Michael Orthofer has been bemoaning the English-only literary focus of the New York Times Book Review for a long time, and he reaches a brilliant sarcastic pitch with a recent blog post titled 29 Words. It’s more important that you read this than that you read anything I will say here this weekend.
Of course, the Book Review editors might feel singled-out by this type of analysis, since they are effectively a pillar of the USA commercial publishing/bookselling industry, and it’s the entire USA commercial publishing/bookselling industry, not just the New York Times Book Review, that persists in a hot-dog-and-apple-pie America-only scope of vision, refusing to realize that many readers considers themselves citizens of the world and would welcome the chance to read more excellent books from around the world. The NYTBR does seem to be in a position to improve this lame situation, though, and Orthofer is definitely speaking for many loyal New York Times readers when he pleads for more coverage of translated books.
Another harsh critique of the NYTBR was published this week in Bitch Magazine, which says “At the New York Times Book Review, all the misogyny is fit to print“.
It’s been a tough week for the crew up at Eighth Avenue and 40th Street, but I have no solace to offer, because I don’t even like this week’s issue very much.
I appreciate the types of systematic studies of NYTBR editorial practices produced by writers like Michael Orthofer and Sarah Seltzer above. I tend to react more viscerally to individual articles, and one thing I know I’ll react to negatively is the feeling that a critic is puffing up a book (they usually do this, I suspect, not out of any good will towards the book’s author or publisher, but simply because it’s the easiest review to write). I hate intellectually lazy and self-satisfied critics, and I hate a book review that reads like a blurb.
There are no prime offenders this week, but there are a few minor examples. Terrence Rafferty’s cover piece on The Journey Home, a novel about disaffected young Dubliners by Dermot Bolger, is a rave, but I feel an undercurrent of yawns throughout. The book’s big conflict is that the young suburban characters “can’t get a grip on what it means to be Irish anymore”. Okay, but that’s hardly a riveting plot, and in fact somebody already made a halfway decent movie about something like that called The Commitments. Dermot Bolger’s novel sounds fine, maybe even a book I’d try to read, but Terrence Rafferty completely fails to convince me here that the book is seminal or unique enough to deserve an NYTBR rave cover review.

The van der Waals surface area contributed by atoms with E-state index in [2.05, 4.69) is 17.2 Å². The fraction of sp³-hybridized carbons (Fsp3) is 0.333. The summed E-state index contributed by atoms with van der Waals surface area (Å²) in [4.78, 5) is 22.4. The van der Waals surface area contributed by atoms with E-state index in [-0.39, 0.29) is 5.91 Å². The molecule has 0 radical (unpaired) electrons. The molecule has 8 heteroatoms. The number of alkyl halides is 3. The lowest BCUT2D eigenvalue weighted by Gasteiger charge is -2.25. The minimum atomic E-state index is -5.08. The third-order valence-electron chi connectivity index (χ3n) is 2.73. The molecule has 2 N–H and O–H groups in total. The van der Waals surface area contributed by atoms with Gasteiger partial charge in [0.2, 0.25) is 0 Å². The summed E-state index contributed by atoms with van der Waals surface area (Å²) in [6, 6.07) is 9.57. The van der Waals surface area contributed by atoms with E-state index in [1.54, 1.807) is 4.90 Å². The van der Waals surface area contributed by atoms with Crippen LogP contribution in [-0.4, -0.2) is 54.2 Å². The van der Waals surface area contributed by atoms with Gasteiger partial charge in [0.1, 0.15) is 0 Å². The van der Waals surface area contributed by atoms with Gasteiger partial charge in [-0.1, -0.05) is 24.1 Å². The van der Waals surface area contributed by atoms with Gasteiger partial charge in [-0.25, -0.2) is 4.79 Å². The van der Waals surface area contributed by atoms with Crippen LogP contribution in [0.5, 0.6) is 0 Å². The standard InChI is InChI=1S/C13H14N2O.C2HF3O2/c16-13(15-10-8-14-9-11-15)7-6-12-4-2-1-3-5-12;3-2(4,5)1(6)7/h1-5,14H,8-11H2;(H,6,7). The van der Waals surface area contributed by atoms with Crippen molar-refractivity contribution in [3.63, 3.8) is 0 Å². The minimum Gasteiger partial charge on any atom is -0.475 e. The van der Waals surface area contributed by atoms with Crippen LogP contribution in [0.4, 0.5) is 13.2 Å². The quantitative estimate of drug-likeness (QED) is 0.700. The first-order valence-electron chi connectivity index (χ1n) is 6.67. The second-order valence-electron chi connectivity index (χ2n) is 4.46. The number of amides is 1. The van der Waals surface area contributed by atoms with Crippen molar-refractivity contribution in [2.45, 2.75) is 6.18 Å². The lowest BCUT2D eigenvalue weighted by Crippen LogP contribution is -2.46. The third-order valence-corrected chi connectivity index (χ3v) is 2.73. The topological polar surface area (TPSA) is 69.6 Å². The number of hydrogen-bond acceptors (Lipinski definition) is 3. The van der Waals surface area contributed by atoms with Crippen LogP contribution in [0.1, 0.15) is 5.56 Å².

I’m similarly underwhelmed by Langdon Hammer’s slightly wheezy appreciation of John Ashbery’s selected later poems, Notes From The Air. “No figure looms so large in American poetry over the past 50 years as John Ashbery,” Hammer begins, instantly turning me and many other readers off. First of all, this opening sentence is a highly well-trod road. It should be avoided. Second, the claim reeks of cultural elitism, since the average smart person on the street probably has an opinion (possibly even a favorable one) about Allen Ginsberg and Sylvia Plath, but not about John Ashbery. So how exactly does Hammer justify “No figure looms so large in American poetry over the past 50 years as John Ashbery”? Who’s looming who?
There’s some good stuff here. Christopher Benfey turns in a highly engaging examination of Cynthia Ozick’s Dictation: A Quartet. Floyd Norris places a history book by Steve Fraser called Wall Street: America’s Dream Palace in context with a more topical book, The Trillian Dollar Meltdown: Easy Money, High Rollers, and the Great Credit Crash by Charles R. Morris. I’m intrigued by Paul Devlin’s summary of Negro With A Hat: The Rise and Fall of Marcus Garvey by Colin Grant, and there’s a strange, fascinating endpaper by Paul Greenberg about two eco-millenarian novels I’ve never heard of (I’ve also never heard the word “eco-millenarian” before, and I bet you haven’t either).
Joyce Carol Oates seems to have written a very strange new book, Wild Nights!, containing far-reaching fantasias about the elderly lives of writers like Mark Twain, Henry James and Emily Dickinson. Brenda Wineapple’s discussion of the book is strong. All in all, there are probably more good pieces than bad ones in today’s New York Times Book Review.
Still, it adds up to a disappointing whole, perhaps due to a sense of weak conviction that hangs over many of the pieces.
Oh, and, big surprise — no translated books are reviewed.